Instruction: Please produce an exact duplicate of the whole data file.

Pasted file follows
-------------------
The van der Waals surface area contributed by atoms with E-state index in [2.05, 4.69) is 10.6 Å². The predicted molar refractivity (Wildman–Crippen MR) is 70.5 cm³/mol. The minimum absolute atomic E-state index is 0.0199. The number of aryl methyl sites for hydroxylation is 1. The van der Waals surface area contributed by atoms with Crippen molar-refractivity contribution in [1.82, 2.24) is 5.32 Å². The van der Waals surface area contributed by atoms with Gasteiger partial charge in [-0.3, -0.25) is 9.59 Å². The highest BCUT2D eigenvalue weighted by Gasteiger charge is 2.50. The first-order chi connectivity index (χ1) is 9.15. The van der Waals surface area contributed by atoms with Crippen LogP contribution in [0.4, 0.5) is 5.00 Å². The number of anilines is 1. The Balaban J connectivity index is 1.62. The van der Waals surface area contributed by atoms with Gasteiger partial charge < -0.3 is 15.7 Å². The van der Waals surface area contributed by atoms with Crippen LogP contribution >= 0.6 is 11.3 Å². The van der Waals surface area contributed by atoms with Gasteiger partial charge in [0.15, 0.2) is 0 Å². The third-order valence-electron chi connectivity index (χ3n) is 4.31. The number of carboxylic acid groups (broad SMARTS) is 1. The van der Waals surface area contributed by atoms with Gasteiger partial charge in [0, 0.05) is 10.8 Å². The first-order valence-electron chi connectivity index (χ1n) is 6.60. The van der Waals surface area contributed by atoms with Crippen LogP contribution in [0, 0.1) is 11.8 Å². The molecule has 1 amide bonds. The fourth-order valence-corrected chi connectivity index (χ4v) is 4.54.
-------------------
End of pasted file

The van der Waals surface area contributed by atoms with E-state index in [2.05, 4.69) is 10.6 Å². The predicted molar refractivity (Wildman–Crippen MR) is 70.5 cm³/mol. The minimum absolute atomic E-state index is 0.0199. The number of aryl methyl sites for hydroxylation is 1. The van der Waals surface area contributed by atoms with Crippen molar-refractivity contribution in [1.82, 2.24) is 5.32 Å². The van der Waals surface area contributed by atoms with Gasteiger partial charge in [-0.3, -0.25) is 9.59 Å². The highest BCUT2D eigenvalue weighted by Gasteiger charge is 2.50. The first-order chi connectivity index (χ1) is 9.15. The van der Waals surface area contributed by atoms with Crippen LogP contribution in [0.4, 0.5) is 5.00 Å². The number of anilines is 1. The Balaban J connectivity index is 1.62. The van der Waals surface area contributed by atoms with Gasteiger partial charge < -0.3 is 15.7 Å². The van der Waals surface area contributed by atoms with Crippen LogP contribution >= 0.6 is 11.3 Å². The van der Waals surface area contributed by atoms with Gasteiger partial charge in [0.15, 0.2) is 0 Å². The third-order valence-electron chi connectivity index (χ3n) is 4.31. The number of carboxylic acid groups (broad SMARTS) is 1. The van der Waals surface area contributed by atoms with Gasteiger partial charge in [0, 0.05) is 10.8 Å². The first-order valence-electron chi connectivity index (χ1n) is 6.60. The van der Waals surface area contributed by atoms with Crippen LogP contribution in [0, 0.1) is 11.8 Å². The molecule has 1 amide bonds. The fourth-order valence-corrected chi connectivity index (χ4v) is 4.54.